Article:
Which repressive regime is restricting protests now? Try a state in Australia...

Protesters carrying placards attend a rally in favor of taxing carbon emissions in Melbourne, Australia, on March 12, 2011.

Protesters carrying placards attend a rally in favor of taxing carbon emissions in Melbourne, Australia, on March 12, 2011.

Mick Tsikas/Reuters

A bill approved in the Australian state of Victoria Tuesday night, despite strong opposition, makes protests effectively illegal.

The State Parliament approved the Summary Offences Act, which allows police to order anyone who is obstructing access to public buildings, or who is expected to become violent or damage property, to "move on." Penalties for those who are repeatedly told to move on include being banned from a public area for up to a year. Those who violate such a ban can be jailed for up to two years, according to The Guardian.

The measure, advocates say, will help ensure access to a Melbourne abortion clinic that is the site of frequent protests. Opponents, though, see the measure as an effort by the state government to put an end to long-running protests, "such as the anti-Tecoma McDonald’s group, anti-East West Link picketers, as well as industrial disputes."

(Editor's note: The Global Scan can be delivered straight to your inbox every weekday. Just register and sign up today.)

In Sri Lanka, the gallows are unused, but they can't keep a hangman

Sri Lanka has more than 400 people on its death row, but no executions have occurred since 1976. Despite the long delay in executions, the country still wants to have a hangman on staff — just in case executions resume. But the state of the country's gallows have proven so frightening that three separate indiviuals have resigned, rather than be hangman for the country.

The latest individual to have the job was midway through training when he was first shown the gallows. He immediately asked to be relieved from his job. Officials say they'll give the man a month to reconsider his decision, before advertising once more to fill the position, the BBC reports. Sorry, there's no photo of the gallows.

Caribbean dads are often barred from their children's births

In Trinidad and Tobago public hospitals, as in other Caribbean countries, fathers are routinely barred from the delivery room. It's a long-standing practice, but one that's becoming increasingly out of date. Midwives and fathers are now campaigning to get that changed.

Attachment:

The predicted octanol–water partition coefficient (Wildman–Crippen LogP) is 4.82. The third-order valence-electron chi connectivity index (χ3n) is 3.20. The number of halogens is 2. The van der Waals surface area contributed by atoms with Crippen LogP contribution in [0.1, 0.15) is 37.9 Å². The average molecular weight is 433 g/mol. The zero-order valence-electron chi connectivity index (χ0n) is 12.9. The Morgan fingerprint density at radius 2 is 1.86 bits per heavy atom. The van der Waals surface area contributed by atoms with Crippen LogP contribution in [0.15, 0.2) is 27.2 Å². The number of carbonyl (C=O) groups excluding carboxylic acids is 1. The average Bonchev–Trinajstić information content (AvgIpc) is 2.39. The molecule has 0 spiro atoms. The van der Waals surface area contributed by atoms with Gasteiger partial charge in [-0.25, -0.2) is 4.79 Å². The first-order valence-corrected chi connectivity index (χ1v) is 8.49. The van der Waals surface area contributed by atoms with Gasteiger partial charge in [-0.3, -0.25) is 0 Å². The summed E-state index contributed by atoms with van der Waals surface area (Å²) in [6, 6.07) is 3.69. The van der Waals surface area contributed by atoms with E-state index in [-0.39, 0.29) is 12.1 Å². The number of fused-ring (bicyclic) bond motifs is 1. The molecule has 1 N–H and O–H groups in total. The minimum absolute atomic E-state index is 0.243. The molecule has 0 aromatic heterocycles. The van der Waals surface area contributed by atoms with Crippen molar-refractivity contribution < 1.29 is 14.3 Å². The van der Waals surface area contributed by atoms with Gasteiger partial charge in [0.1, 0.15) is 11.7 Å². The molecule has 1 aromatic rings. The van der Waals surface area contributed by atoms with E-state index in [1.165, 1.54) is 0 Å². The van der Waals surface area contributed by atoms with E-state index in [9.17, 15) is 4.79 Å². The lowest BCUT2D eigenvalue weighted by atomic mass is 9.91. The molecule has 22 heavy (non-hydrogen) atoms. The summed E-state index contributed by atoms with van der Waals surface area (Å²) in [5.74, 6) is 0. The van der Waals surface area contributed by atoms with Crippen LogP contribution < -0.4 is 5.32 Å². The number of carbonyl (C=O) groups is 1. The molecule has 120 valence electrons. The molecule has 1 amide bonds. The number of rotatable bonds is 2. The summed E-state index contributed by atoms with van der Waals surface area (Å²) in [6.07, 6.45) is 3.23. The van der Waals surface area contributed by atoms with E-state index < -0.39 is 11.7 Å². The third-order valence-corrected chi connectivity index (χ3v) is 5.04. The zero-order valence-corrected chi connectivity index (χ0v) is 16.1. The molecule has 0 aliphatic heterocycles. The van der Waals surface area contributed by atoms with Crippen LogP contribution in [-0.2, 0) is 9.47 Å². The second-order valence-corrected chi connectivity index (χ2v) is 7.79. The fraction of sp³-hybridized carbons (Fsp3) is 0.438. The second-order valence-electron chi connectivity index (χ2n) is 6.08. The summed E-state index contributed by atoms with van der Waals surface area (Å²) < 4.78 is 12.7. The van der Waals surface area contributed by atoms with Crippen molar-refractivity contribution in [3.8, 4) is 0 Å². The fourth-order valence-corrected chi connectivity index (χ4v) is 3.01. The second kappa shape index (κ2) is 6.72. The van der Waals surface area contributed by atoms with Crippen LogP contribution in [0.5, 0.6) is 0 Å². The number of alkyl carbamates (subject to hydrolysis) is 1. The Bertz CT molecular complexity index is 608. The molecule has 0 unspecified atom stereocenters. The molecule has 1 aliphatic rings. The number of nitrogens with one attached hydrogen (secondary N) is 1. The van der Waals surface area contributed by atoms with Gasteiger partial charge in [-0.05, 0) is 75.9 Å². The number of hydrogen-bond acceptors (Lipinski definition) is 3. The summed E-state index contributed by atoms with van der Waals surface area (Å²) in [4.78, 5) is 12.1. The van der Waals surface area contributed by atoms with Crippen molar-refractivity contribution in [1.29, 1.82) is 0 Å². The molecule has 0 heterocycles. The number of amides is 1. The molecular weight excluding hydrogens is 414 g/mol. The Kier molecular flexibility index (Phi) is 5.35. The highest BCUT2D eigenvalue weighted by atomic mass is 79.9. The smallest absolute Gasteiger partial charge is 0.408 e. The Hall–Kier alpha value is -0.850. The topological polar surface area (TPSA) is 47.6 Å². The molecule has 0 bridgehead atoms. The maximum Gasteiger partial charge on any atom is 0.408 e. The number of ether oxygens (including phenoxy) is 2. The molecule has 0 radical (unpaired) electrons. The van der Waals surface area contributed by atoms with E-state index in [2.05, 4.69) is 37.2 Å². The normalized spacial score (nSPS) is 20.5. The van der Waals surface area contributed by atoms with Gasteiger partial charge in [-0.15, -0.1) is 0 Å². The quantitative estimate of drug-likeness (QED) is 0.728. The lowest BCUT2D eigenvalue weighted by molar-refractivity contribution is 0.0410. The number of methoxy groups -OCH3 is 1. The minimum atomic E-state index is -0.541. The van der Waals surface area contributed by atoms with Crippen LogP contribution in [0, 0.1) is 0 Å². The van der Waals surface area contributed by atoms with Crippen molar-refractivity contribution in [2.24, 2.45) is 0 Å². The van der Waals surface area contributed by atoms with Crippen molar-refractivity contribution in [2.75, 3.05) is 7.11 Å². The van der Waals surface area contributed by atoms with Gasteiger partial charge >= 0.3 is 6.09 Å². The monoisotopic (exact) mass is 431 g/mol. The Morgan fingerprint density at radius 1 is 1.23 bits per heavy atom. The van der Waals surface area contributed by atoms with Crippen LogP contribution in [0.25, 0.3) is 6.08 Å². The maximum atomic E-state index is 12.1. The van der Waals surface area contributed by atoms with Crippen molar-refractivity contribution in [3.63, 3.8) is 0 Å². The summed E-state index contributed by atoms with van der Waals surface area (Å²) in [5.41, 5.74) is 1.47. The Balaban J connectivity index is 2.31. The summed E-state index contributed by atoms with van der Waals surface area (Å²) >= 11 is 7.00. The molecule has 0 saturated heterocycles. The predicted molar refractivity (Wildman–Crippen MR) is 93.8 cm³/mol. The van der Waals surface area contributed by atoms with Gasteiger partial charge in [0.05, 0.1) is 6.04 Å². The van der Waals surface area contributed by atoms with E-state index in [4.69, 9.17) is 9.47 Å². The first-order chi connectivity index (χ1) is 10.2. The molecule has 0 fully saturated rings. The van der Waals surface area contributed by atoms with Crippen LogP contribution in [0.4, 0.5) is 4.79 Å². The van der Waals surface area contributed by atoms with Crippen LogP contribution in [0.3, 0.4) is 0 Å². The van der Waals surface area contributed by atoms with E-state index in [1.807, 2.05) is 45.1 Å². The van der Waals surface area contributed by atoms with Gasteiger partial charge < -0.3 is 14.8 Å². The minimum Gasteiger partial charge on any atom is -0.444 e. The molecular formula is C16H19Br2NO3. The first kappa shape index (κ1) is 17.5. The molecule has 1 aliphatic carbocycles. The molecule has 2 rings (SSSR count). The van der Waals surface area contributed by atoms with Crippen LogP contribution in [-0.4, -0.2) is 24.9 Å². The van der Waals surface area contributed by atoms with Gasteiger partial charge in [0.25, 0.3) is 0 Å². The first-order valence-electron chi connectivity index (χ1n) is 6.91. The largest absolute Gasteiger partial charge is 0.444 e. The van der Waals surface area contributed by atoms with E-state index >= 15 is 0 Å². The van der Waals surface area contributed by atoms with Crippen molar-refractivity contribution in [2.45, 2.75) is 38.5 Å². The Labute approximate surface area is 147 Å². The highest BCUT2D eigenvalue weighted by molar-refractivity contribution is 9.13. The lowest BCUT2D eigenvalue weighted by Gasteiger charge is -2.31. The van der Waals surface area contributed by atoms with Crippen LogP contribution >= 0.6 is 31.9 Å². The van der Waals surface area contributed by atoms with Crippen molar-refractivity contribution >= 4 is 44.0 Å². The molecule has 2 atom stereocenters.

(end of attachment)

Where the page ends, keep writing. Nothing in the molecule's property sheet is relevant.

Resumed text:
Although attitudes at public hospitals are changing, progress is slow and haphazard. Some now allow fathers to witness their child's birth, if they jump through a series of hoops — such as attending certain classes. But even then, staff sometimes bar fathers from the delivery room at the last minute. Janine Mendes-Franco reports for Global Voices as part of PRI's special series, The Ninth Month, examining pregnancy and childbirth around the world.

Just how bad can a student dorm get?

Student dorms are not known for their cleanliness. After all, students clean them. But student housing in Macedonia has reached new lows, if you believe these photos from the Independent. They were posted on Reddit by user yrrmi on Tuesday to show the conditions at Goce Delcev, a dormitory in Skopje, Macedonia.

The buildings are wet, the walls covered in mold. And be wary of looking at pictures of the sink if you've just eaten. He explained: "In general, student dormitories in Macedonia are notorious for their sub-human conditions." Just to ram the point home, yrrmi also uploaded photos of what is allegedly prison accommodation in Norway. Judge for yourself which you would prefer!

Lydia the shark is crossing the Atlantic — and you can follow her journey

Lydia is a 14-foot-long great white shark that is being tracked as she swims across the Atlantic. If she finishes her journey, it would be the first documented trans-Atlantic crossing by a great white. She is currently near the coast of Ireland.

Lydia was fitted with a satellite tag a year ago, off the coast of Florida, as part of the Ocearch scientific project. PRI's The World spoke to Greg Skomal, a senior scientist with the Massachusetts Division of Marine Fisheries, who explained how the team removed Lydia from the sea and fitted her with a tag. Spoiler: she was awake the entire time.

What we're seeing on social

Weather around the world

The island nation of Vanuatu is currently bearing the brunt of the winds and rains of Tropical Cyclone Lusi, as much as 8 inches of rain in some areas. But the storm is continuing to strengthen and is moving toward New Zealand. Lusi, which is currently the equivalent of a Category 1 Atlantic hurricane is expected to hit New Zealand by the end of the week, according to AccuWeather.

Will you help our nonprofit newsroom today?

Every week, more than 2 million listeners tune into our broadcast and follow our digital coverage like this story, which is available to read for free thanks to charitable contributions from listeners like you. But less than 1% of our audience supports our program directly. From now through the end of the year, every gift will be matched dollar for dollar by a generous donor, which means your gift will help us unlock a $67,000 challenge match.

Will you join our growing list of loyal supporters and double your impact today?